Walt Disneys sister honors him in Marceline
MARCELINE - Years after Walt Disney's death, his younger sister Ruth Disney still kept in contact with some of the people of Marceline, the town where they spent five years of their childhood. Some of her most special belongings are now on display there, in the Walt Disney Hometown Museum, and they tie back to the day Disneyland opened.
Inez Johnson, longtime friend of Walt and Roy Disney and volunteer at the Walt Disney Hometown Museum, said when Roy Disney offered her family the chance to buy the Disney farm, they bought it and Johnson's daughter Kaye Malins moved in. Malins raised her family there and still lives in the home.
"After Walt died, Ruth came back to visit an old friend. His name was Clem Flickinger," Johnson said. "Clem said to Ruth, 'I want you to meet the lady that lives in the home where you used to live.'"
This was the start of Malin's and Ruth Disney's friendship, which was full of letters and even visits to see each other.
"After Ruth died, her only son called and said his mother had passed on and she 'wants her things to be in Marceline,'" Johnson said.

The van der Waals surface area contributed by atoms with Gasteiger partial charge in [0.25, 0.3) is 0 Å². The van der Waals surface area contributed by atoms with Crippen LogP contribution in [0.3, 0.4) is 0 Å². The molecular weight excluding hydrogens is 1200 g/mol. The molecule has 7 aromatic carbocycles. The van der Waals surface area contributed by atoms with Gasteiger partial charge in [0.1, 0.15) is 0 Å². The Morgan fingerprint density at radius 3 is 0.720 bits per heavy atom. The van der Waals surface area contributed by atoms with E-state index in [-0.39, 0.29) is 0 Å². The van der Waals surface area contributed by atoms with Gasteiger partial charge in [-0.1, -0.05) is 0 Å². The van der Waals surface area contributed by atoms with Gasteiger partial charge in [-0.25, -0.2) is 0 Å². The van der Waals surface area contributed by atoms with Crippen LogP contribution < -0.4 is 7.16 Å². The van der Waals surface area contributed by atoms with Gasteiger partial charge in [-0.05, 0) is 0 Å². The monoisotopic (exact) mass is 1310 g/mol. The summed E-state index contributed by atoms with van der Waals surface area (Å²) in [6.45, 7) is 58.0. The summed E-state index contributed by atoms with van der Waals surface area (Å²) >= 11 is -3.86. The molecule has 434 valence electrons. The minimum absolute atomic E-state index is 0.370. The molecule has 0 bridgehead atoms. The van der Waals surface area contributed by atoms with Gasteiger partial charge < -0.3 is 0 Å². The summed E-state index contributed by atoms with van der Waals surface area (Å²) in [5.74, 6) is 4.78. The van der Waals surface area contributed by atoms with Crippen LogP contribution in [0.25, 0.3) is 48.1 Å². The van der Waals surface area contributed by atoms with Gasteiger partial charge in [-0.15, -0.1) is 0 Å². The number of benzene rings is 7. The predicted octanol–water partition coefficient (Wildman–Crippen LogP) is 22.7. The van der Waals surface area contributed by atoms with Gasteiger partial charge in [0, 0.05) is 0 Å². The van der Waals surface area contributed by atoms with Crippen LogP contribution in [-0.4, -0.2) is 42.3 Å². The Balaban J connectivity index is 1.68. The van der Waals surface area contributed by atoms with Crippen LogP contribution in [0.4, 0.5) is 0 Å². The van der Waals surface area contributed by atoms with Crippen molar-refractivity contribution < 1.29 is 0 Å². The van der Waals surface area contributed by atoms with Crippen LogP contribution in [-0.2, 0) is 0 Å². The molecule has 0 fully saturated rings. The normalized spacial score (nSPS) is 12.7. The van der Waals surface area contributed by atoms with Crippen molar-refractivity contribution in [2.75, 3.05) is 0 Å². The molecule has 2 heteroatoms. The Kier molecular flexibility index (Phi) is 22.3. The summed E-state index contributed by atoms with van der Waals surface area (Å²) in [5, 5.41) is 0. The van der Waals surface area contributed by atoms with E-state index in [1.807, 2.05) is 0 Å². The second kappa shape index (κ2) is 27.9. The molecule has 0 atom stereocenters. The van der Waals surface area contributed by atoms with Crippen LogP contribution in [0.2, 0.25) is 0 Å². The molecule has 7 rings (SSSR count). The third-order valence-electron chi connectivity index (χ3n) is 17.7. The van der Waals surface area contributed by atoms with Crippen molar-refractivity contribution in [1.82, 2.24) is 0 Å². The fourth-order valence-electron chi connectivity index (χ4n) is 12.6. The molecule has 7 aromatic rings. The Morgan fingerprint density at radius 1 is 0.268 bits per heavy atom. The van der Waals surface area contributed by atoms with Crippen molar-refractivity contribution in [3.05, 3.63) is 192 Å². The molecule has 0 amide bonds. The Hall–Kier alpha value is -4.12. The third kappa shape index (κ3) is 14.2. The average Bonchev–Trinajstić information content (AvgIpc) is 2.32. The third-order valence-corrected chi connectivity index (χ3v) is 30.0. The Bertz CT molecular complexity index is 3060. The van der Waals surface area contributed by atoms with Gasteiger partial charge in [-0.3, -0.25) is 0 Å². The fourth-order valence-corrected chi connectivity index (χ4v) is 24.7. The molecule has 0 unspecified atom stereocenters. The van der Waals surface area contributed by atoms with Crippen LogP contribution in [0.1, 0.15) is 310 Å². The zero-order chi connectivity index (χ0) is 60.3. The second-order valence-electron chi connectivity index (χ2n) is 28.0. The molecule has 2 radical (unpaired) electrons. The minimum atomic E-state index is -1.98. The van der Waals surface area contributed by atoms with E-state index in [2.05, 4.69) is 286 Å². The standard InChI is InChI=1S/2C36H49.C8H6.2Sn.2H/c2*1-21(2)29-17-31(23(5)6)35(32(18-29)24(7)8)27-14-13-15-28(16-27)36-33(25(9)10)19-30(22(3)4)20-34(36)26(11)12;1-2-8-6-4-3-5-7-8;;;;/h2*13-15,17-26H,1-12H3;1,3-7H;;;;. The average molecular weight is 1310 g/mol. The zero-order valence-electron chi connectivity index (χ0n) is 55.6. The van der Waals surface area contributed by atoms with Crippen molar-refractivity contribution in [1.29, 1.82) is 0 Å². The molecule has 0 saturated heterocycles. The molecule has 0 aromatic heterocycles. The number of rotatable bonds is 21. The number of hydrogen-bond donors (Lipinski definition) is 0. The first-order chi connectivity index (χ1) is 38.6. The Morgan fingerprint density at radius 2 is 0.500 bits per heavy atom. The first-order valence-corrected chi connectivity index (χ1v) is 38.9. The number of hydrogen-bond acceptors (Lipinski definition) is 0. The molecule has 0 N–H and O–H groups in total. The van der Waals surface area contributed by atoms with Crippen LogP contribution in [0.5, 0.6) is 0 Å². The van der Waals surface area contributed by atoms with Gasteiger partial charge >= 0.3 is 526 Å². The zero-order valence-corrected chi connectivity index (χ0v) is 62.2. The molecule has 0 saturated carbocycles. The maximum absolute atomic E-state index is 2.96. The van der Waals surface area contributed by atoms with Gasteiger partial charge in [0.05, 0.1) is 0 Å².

Ruth Disney continued to save Walt and Roy Disney's things, just as their mother Flora Disney did. Ruth Disney wanted to donate all of those mementos to make a museum, so Malins traveled to Portland, Oregon, to retrieve them.
"As they wandered through her house, one of the things that they pulled out of her desk was this beautiful little receipt," said Peter Whitehead, the museum's creative director.
The receipt was for a television, and Ruth Disney's son said there was a story to go along with it. Walt Disney invited Ruth Disney to the opening of Disneyland, but since she was not a big fan of travel or crowds, she decided not to go. Walt Disney encouraged her to at least watch the opening on television, but at the time, Ruth Disney did not have a television. The receipt in her desk was for the television her famous brother sent her the money for, so she could watch the opening.
"Kaye said, 'Oh my God, that's beautiful,'" Whitehead said.
Malins asked to keep the receipt and Ruth Disney's son said Malins could have the actual television, too.
"At the back of this dark and dingy garage was this beautiful console television that she purchased in 1955 for the opening of Disneyland, and it's now downstairs in one of our gallery displays," Whitehead said.
Johnson said, "Kaye ended up coming home in a U-Haul truck, much more than we expected, so that's actually how, that's what started the idea of the museum."
The Walt Disney Hometown Museum opened in 2001 in the town's old train depot in honor of Walt Disney's love of trains. The museum, which is run by volunteers, is now home to many exhibits in addition to Ruth Disney's donations. It also hosts many speakers, such as legendary Disney animator Floyd Norman who is visiting this summer.
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